5,306 miles from where the greatest things with 4 wheels are born
    5,328 miles from where the greatest things with 2 wheels are born
    5,301 miles from where the greatest things with 2 wheels and a band are born
    Seems to be more than a coincidence to me...

  13. #13
    Join Date
    Sep 2010
    Location
    New England
    Posts
    1,675
    Quote Originally Posted by Van Huskey View Post
    in a perfect work.
    Perfect world, I'm going to assume?

    My perfect world would be to have this thread continue...

    Which would be best- seriously hard wood guides or brass guides?

    Seems like hardwood guides would be more gentle on a blade than metal guides.

    With my wood guides, I push them right up tight to the blade when I re-set them. Is that bad?

    Oh crap. Upon re-reading I see that Van already answered that each has its pros and cons. I need to slow down.
    Last edited by Dave Zellers; 09-20-2018 at 12:36 AM.

  14. #14
    Join Date
    Feb 2003
    Location
    Griswold Connecticut
    Posts
    5,907
    Quote Originally Posted by Lisa Starr View Post
    I work in a machine shop and can make replacement parts, if need be.
    It's definitely a "go" for you.
    Your skill set, and access to a machine shop, are a huge benefit. I see a lot of "vintage iron" in your future.
    Last edited by Mike Cutler; 09-20-2018 at 4:42 AM.
    "The first thing you need to know, will likely be the last thing you learn." (Unknown)

  15. #15
    Side guide material choice is a petty issue when someone is attempting to restore a used band saw. There are details that are a whole lot more important to satisfactory bad saw performance. The sample used machine I had was given to me along with several other machines that had been slated for the scrap heap. It seems that restoration for use again had too much of an 'icky-poo' factor to the owner.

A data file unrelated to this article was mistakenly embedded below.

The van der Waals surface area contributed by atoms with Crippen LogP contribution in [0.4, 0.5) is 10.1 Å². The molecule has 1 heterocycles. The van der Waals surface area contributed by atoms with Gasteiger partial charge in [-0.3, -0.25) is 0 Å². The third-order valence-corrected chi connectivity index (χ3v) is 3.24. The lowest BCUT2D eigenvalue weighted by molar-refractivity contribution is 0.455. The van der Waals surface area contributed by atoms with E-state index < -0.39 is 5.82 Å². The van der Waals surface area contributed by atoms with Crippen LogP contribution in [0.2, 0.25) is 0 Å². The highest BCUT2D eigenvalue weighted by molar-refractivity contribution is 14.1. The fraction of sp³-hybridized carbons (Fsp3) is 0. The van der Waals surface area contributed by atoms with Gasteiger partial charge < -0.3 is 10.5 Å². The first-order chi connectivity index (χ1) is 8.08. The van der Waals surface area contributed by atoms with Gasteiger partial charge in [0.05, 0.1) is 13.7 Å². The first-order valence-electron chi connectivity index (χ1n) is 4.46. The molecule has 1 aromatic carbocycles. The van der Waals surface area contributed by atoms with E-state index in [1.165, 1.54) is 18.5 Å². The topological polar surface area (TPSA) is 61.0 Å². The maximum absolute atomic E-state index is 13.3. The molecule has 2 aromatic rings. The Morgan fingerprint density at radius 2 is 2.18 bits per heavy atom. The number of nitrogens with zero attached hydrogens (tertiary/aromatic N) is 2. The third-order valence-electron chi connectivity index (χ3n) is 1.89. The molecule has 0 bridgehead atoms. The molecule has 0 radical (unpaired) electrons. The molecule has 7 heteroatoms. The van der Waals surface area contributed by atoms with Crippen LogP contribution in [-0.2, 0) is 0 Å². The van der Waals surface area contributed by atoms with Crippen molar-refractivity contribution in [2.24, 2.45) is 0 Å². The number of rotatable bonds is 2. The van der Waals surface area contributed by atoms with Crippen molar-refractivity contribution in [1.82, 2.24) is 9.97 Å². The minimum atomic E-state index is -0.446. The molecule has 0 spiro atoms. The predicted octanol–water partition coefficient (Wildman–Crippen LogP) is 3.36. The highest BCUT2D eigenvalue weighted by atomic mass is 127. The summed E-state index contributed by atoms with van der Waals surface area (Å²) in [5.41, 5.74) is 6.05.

The 912 I got had lots of issues that needed addressing. The switch, cord and motor were horrible. The stand was a cobbled together wood make-do mess. There was lots of rust that had to be removed. After 50 years of use, the tires were worn out and the bearings needed replacement.

    The good news is that the 912 used regular bearings rather than the much more expensive felt seal type that the usual 14" Delta saws had. IIRC the bottom bearings were 6204 size and the top wheel and guide back up bearings were 6202 size, but that needs to be verified since my saw isn't with me now.

    The tires on my saw would actually work to a minor degree since they were glued on but they were cracked and the crown worn away. I had to scrape them off with a chisel and clean the wheel rims before I could glue on a new set of rubber tires. Once installed, the new tires were then recrowned to remove those little bumps that always occur with new tires.

    I put on a good 1/2 HP motor, installed a new switch and cord using a 20 amp rated switch. A metal stand was found and and adapted to have the motor mounted under the saw to reduce the footprint. A wood dust chute keeps the dust off the motor.

    After 50 or so years of use and abuse, no two machines will be in the same condition so it will vary as to what actually needs to be done. On used band saws, figuring tires, tire crowning and bearings should be a given.

    A band saw of the quality level of a 912 is well worth the effort.

    912 c - 1.jpg

    912 c - 1 (1).jpg

Posting Permissions

  • You may not post new threads
  • You may not post replies
  • You may not post attachments
  • You may not edit your posts
  •